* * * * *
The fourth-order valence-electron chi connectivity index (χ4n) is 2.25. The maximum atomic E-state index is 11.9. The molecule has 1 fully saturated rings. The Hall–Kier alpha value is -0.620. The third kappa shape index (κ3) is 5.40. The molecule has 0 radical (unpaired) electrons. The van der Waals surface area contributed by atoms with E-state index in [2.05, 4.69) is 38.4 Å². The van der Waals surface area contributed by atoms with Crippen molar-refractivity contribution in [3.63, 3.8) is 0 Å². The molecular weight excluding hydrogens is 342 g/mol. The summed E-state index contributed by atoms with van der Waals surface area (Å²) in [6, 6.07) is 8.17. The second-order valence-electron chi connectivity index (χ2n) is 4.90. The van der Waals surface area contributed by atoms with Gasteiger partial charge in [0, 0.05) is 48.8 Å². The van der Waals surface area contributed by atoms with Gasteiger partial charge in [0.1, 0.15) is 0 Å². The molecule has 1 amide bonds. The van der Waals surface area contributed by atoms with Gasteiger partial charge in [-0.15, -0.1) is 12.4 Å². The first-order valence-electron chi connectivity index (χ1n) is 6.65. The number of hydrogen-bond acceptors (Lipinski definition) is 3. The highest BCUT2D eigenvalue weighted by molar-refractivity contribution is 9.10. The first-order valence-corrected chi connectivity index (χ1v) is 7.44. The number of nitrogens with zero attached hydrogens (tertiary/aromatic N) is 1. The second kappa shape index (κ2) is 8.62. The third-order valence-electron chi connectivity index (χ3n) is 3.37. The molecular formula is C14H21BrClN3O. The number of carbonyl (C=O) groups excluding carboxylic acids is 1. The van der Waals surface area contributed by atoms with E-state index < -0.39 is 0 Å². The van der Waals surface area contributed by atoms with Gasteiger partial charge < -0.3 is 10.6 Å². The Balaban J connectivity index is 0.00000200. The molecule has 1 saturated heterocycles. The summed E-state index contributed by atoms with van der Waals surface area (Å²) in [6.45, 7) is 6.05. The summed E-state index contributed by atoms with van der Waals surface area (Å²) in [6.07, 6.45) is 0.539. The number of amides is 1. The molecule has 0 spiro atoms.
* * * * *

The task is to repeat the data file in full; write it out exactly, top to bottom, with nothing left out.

The fourth-order valence-electron chi connectivity index (χ4n) is 2.25. The maximum atomic E-state index is 11.9. The molecule has 1 fully saturated rings. The Hall–Kier alpha value is -0.620. The third kappa shape index (κ3) is 5.40. The molecule has 0 radical (unpaired) electrons. The van der Waals surface area contributed by atoms with E-state index in [2.05, 4.69) is 38.4 Å². The van der Waals surface area contributed by atoms with Crippen molar-refractivity contribution in [3.63, 3.8) is 0 Å². The molecular weight excluding hydrogens is 342 g/mol. The summed E-state index contributed by atoms with van der Waals surface area (Å²) in [6, 6.07) is 8.17. The second-order valence-electron chi connectivity index (χ2n) is 4.90. The van der Waals surface area contributed by atoms with Gasteiger partial charge in [0, 0.05) is 48.8 Å². The van der Waals surface area contributed by atoms with Gasteiger partial charge in [0.1, 0.15) is 0 Å². The molecule has 1 amide bonds. The van der Waals surface area contributed by atoms with Gasteiger partial charge in [-0.15, -0.1) is 12.4 Å². The first-order valence-electron chi connectivity index (χ1n) is 6.65. The number of hydrogen-bond acceptors (Lipinski definition) is 3. The highest BCUT2D eigenvalue weighted by molar-refractivity contribution is 9.10. The first-order valence-corrected chi connectivity index (χ1v) is 7.44. The number of nitrogens with zero attached hydrogens (tertiary/aromatic N) is 1. The second kappa shape index (κ2) is 8.62. The third-order valence-electron chi connectivity index (χ3n) is 3.37. The molecular formula is C14H21BrClN3O. The number of carbonyl (C=O) groups excluding carboxylic acids is 1. The van der Waals surface area contributed by atoms with E-state index < -0.39 is 0 Å². The van der Waals surface area contributed by atoms with Gasteiger partial charge < -0.3 is 10.6 Å². The Balaban J connectivity index is 0.00000200. The molecule has 1 saturated heterocycles. The summed E-state index contributed by atoms with van der Waals surface area (Å²) in [6.45, 7) is 6.05. The summed E-state index contributed by atoms with van der Waals surface area (Å²) in [6.07, 6.45) is 0.539. The number of amides is 1. The molecule has 0 spiro atoms.